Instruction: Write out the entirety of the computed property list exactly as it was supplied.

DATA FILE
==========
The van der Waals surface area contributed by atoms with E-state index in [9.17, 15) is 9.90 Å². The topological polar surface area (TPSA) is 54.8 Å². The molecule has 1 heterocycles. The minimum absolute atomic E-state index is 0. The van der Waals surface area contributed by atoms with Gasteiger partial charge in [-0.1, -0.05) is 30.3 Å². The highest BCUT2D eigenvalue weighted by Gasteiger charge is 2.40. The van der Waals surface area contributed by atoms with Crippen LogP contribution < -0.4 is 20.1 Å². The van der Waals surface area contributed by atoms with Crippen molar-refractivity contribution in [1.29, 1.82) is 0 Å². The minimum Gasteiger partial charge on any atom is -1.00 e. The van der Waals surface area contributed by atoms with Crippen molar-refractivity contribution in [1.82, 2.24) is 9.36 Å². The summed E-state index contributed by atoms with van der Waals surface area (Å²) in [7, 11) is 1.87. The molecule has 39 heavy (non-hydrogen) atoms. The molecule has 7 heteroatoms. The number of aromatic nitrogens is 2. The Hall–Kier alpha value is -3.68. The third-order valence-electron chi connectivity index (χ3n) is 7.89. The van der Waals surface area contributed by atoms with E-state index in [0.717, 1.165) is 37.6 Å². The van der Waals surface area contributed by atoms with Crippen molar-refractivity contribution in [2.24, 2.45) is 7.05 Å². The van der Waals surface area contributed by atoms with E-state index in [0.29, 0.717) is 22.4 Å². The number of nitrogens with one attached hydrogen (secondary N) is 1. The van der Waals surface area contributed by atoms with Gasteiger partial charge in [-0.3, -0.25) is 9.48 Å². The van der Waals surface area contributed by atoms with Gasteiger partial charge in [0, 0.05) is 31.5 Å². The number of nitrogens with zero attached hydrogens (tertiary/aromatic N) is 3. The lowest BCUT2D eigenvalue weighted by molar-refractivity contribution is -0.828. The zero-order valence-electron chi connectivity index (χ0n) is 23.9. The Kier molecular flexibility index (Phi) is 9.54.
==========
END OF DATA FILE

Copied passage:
The van der Waals surface area contributed by atoms with E-state index in [9.17, 15) is 9.90 Å². The topological polar surface area (TPSA) is 54.8 Å². The molecule has 1 heterocycles. The minimum absolute atomic E-state index is 0. The van der Waals surface area contributed by atoms with Gasteiger partial charge in [-0.1, -0.05) is 30.3 Å². The highest BCUT2D eigenvalue weighted by Gasteiger charge is 2.40. The van der Waals surface area contributed by atoms with Crippen LogP contribution < -0.4 is 20.1 Å². The van der Waals surface area contributed by atoms with Crippen molar-refractivity contribution in [1.29, 1.82) is 0 Å². The minimum Gasteiger partial charge on any atom is -1.00 e. The van der Waals surface area contributed by atoms with Crippen molar-refractivity contribution in [1.82, 2.24) is 9.36 Å². The summed E-state index contributed by atoms with van der Waals surface area (Å²) in [7, 11) is 1.87. The molecule has 39 heavy (non-hydrogen) atoms. The molecule has 7 heteroatoms. The number of aromatic nitrogens is 2. The Hall–Kier alpha value is -3.68. The third-order valence-electron chi connectivity index (χ3n) is 7.89. The van der Waals surface area contributed by atoms with E-state index in [0.717, 1.165) is 37.6 Å². The van der Waals surface area contributed by atoms with Crippen molar-refractivity contribution in [2.24, 2.45) is 7.05 Å². The van der Waals surface area contributed by atoms with E-state index in [0.29, 0.717) is 22.4 Å². The number of nitrogens with one attached hydrogen (secondary N) is 1. The van der Waals surface area contributed by atoms with Gasteiger partial charge in [-0.3, -0.25) is 9.48 Å². The van der Waals surface area contributed by atoms with Gasteiger partial charge in [0, 0.05) is 31.5 Å². The number of nitrogens with zero attached hydrogens (tertiary/aromatic N) is 3. The lowest BCUT2D eigenvalue weighted by molar-refractivity contribution is -0.828. The zero-order valence-electron chi connectivity index (χ0n) is 23.9. The Kier molecular flexibility index (Phi) is 9.54.